Mandatory vaccination, Covid-19 pass and access to PCR tests: the main points from Macron's address

·2-min read

French President Emmanuel Macron gave a televised address on Monday night as the Delta variant of Covid-19 surges in the country. He announced further measures to slow the spread of the more infectious variant and outlined plans to make vaccination compulsory for health workers.

French President Emmanuel Macron began his address by speaking about a surge in infections of the Covid-19 Delta variant in mainland France and its overseas territories, and urged French citizens to get vaccinated.

"If we do not act today, the number of cases will continue to increase," he said.

Macron explained that the government was striving to achieve a 100 percent vaccination rate across the country.

Vaccination will become mandatory for all health workers. Macron urged them to be inoculated by September 15, after which they could face potential sanctions or fines. Vaccination is a "matter of individual responsibility [...] but also a matter of our freedom", the president added.

France's health minister Olivier Véran said that non-vaccinated health workers won't receive a salary nor be allowed to work after September 15.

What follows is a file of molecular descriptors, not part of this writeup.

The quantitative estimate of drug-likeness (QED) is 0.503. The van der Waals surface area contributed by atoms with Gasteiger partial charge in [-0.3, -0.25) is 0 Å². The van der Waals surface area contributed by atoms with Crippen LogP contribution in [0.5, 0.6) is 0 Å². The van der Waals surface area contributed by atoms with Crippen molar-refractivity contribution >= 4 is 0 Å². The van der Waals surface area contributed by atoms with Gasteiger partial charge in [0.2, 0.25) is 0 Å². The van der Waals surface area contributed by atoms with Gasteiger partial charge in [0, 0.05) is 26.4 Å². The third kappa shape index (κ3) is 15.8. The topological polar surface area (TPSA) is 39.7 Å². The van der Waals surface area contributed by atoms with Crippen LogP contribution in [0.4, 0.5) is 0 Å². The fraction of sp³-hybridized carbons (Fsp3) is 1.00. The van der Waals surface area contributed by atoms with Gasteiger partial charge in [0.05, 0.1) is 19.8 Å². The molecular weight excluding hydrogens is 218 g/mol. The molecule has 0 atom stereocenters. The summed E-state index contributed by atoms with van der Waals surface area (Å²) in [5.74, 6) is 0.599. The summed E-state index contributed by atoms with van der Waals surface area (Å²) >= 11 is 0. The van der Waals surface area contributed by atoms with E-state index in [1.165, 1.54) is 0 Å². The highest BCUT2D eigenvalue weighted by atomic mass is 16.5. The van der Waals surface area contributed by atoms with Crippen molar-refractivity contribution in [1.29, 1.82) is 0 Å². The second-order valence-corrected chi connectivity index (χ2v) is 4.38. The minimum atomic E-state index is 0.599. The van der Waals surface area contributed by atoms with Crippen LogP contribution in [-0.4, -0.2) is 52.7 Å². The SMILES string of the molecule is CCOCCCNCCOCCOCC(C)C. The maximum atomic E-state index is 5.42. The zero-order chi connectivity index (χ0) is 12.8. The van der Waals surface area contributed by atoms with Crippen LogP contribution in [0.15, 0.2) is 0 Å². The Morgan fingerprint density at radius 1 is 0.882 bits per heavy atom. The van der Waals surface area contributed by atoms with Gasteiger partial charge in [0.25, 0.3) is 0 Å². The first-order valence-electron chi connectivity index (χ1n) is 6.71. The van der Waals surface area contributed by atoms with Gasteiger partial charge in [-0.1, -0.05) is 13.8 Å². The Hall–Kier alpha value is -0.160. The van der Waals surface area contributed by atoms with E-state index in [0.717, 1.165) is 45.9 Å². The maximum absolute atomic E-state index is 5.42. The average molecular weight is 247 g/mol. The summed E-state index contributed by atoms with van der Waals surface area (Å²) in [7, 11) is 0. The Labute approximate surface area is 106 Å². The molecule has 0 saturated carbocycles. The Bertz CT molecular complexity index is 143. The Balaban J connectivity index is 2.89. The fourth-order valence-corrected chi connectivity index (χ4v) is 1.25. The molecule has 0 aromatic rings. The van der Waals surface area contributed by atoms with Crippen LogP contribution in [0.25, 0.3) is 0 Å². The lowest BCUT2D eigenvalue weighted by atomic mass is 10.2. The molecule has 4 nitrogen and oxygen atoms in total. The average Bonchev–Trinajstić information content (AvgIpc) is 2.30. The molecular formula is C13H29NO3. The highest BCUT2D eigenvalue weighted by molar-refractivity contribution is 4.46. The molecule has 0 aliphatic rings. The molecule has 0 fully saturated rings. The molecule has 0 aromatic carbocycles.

He announced that a vaccination campaign for high school, secondary school and primary school students will begin when school starts again in September.

Among other measures, a curfew will be reinstated in the French territories of Martinique and Reunion Island.

PCR tests will no longer be free of charge from the autumn, unless they are obtained with a prescription, Macron said. It is hoped the measure will drive up vaccination rates by encouraging people to get the vaccine rather than just repeated Covid-19 tests.

"This summer will be a summer of economic recovery," he stated, adding that the 'health passport' – a QR code or certificate proving that the holder has a negative Covid-19 test, is fully vaccinated or recently recovered from Covid-19 – will be required throughout different establishments in France from August, including bars, restaurants, cafés and shopping centres.

Soon after the president's address, France's online health portal Doctolib.fr crashed because of too many people trying to book vaccination appointments.

France reported 1,260 new coronavirus cases on Monday July 12.

The rate of vaccination has slowed in the country: France has gone from an average of more than 400,000 injections a day at the end of May to about 165,000 injections per day currently. Around 40 percent of the population has received two doses of a Covid-19 vaccine, while 53.1 percent has received one dose.

While France and other European countries are tightening restrictions to curb a further rise in cases, the United Kingdom is pressing ahead with plans for 'Freedom Day' on July 19, when most pandemic-related restrictions will be lifted.

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